A company snapping up a popular Android developer can be a precursor to shenanigans. And shenanigans aren't anything new for Treydev Inc, a Romanian developer which we've reported on before. The dev makes popular custom user interfaces that mimic the behavior of Android device maker skins. Earlier this year Treydev's most popular apps were switched over to the developer account for ZipoApps, a holding company with a few dozen apps on the Play Store of varying function and quality.
The close corporate ties between OnePlus and Oppo have never been much of a secret, at least to anyone who studies the nitty-gritty of the mobile business-to-business world. Despite keeping a very distinct identity, they're both part of the same parent company, and have been more open about the resources that they share for the last six months. Today OnePlus dropped a bit more of the pretense, and said that it's going to "further integrate" with Oppo.
When the news broke that Discord talked to Microsoft regarding a $10 billion plus sale, people were quickly worried it might pan out like the Redmond Skype acquisition back in 2011. The communication platform gradually turned into a bloated, buggy piece of software that's next to impossible to shut down on Windows. It looks like Discord may not have to face that fate, after all. The gaming focused chat startup halted talks with Microsoft and other interested parties.
Cortana, Microsoft's digital voice assistant named after that hologram lady from HALO, didn't exactly set the world on fire. Most Windows users I've seen treat it like an annoyance to be avoided, instead of an integral part of the system, as Google's Assistant and Apple's Siri have become. But based on its latest corporate purchase, Microsoft might be taking another stab at voice-powered interaction.
Dish, the parent company of Dish Network, Sling TV, and both Boost Mobile and Ting as of last year, is still very much in the M&A mood. It's just purchased Republic Wireless, yet another Mobile Virtual Network Operator. News of the acquisition was posted to Republic's forums by CEO Chris Chuang.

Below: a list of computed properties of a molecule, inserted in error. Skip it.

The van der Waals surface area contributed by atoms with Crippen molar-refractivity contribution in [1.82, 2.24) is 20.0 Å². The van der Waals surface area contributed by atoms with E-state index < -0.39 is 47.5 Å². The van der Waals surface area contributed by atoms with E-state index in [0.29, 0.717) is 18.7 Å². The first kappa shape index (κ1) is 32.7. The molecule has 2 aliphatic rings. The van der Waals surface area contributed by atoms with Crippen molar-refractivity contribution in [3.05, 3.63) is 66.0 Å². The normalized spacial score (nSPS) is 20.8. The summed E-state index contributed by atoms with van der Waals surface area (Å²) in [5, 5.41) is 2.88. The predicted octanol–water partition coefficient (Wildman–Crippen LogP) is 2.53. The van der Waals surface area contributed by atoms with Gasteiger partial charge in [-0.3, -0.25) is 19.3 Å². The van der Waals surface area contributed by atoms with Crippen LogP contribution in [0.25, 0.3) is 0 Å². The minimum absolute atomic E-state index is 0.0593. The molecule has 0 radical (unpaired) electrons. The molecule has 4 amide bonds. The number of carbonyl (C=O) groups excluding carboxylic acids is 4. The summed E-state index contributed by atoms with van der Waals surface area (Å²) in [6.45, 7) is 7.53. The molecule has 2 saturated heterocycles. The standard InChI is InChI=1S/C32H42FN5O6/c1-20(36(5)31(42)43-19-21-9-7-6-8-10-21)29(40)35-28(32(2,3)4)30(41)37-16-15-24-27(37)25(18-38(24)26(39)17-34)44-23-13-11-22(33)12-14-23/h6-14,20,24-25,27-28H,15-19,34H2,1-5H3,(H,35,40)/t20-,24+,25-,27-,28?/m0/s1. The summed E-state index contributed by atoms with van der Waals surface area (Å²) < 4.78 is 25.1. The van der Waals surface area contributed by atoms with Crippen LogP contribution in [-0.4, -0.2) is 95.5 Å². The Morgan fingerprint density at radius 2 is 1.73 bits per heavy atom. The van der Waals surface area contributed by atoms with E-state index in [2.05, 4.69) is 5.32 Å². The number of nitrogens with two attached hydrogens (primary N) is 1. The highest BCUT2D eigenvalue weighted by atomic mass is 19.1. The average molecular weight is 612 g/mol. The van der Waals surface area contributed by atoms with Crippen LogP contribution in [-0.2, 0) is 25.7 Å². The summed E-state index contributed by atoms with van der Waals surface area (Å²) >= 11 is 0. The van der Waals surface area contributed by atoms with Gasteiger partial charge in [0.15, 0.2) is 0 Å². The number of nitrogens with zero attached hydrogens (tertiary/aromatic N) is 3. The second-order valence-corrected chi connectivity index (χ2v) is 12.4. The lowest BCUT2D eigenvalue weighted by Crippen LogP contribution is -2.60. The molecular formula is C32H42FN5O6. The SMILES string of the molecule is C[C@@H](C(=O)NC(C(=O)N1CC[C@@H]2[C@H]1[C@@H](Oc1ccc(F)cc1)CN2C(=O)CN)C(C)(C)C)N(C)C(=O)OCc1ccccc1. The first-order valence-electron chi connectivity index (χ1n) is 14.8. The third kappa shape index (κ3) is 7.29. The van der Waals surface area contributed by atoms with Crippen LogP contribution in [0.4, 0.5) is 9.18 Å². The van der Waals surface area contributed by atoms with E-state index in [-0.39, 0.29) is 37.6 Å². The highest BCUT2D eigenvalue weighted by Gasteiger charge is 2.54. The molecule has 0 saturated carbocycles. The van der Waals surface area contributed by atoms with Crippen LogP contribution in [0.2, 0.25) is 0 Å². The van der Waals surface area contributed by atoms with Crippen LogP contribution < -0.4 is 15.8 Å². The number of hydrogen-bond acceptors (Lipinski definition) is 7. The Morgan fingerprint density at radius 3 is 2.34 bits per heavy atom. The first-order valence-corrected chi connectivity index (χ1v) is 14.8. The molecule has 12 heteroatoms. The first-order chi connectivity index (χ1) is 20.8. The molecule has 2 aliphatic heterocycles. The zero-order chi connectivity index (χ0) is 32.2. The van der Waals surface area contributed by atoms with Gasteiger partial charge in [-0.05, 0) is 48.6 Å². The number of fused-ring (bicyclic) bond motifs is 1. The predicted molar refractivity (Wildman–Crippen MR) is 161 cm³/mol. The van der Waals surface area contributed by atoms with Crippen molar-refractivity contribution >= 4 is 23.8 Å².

Square, the company that makes those little portable payment machines you use when you're in a small restaurant or paying for a caricature, is buying Tidal, that music streaming service that's obsessed with audio quality. If it seems like an odd match, consider that musicians often need to get paid in non-traditional ways—that's how it's being pitched in the official announcement, anyway.
Last week, Google remotely disabled a pretty popular Chrome extension, which was found to contain malware. The lead up to that point was complicated, but the ultimate cause can be tied back to a change in ownership in June 2020. It's a common refrain at this point: Developers cash out (as they're allowed to do), but the new unscrupulous owners are only interested in a quick buck. Sometimes these acquisitions come with a tweet or a blog post; in the best cases, the app or extension will even tell you outright that it's under new ownership. But you can't always rely on that.
To stay relevant in an ever-changing world, it's important to experiment, and Twitter isn't resting on laurels — it is constantly looking for new ways to engage users. Shortly after introducing Stories-like Fleets to users around the globe, the San Francisco-headquartered company announced the testing of audio chat rooms, called Spaces. To help build the latter — which is seemingly a tougher nut to crack — the team behind podcast app Breaker is joining Twitter.
Google received good news from the European Commission earlier this week, as its acquisition of health tracking wearable company Fitbit was approved conditionally. But just because the $2 billion dollar deal has gained the thumbs-up from one regulatory body doesn't mean it's completely in the clear — Australia has threatened Google with a $400 million fine if the merger moves forward without approval from the Australian Competition and Consumer Commission.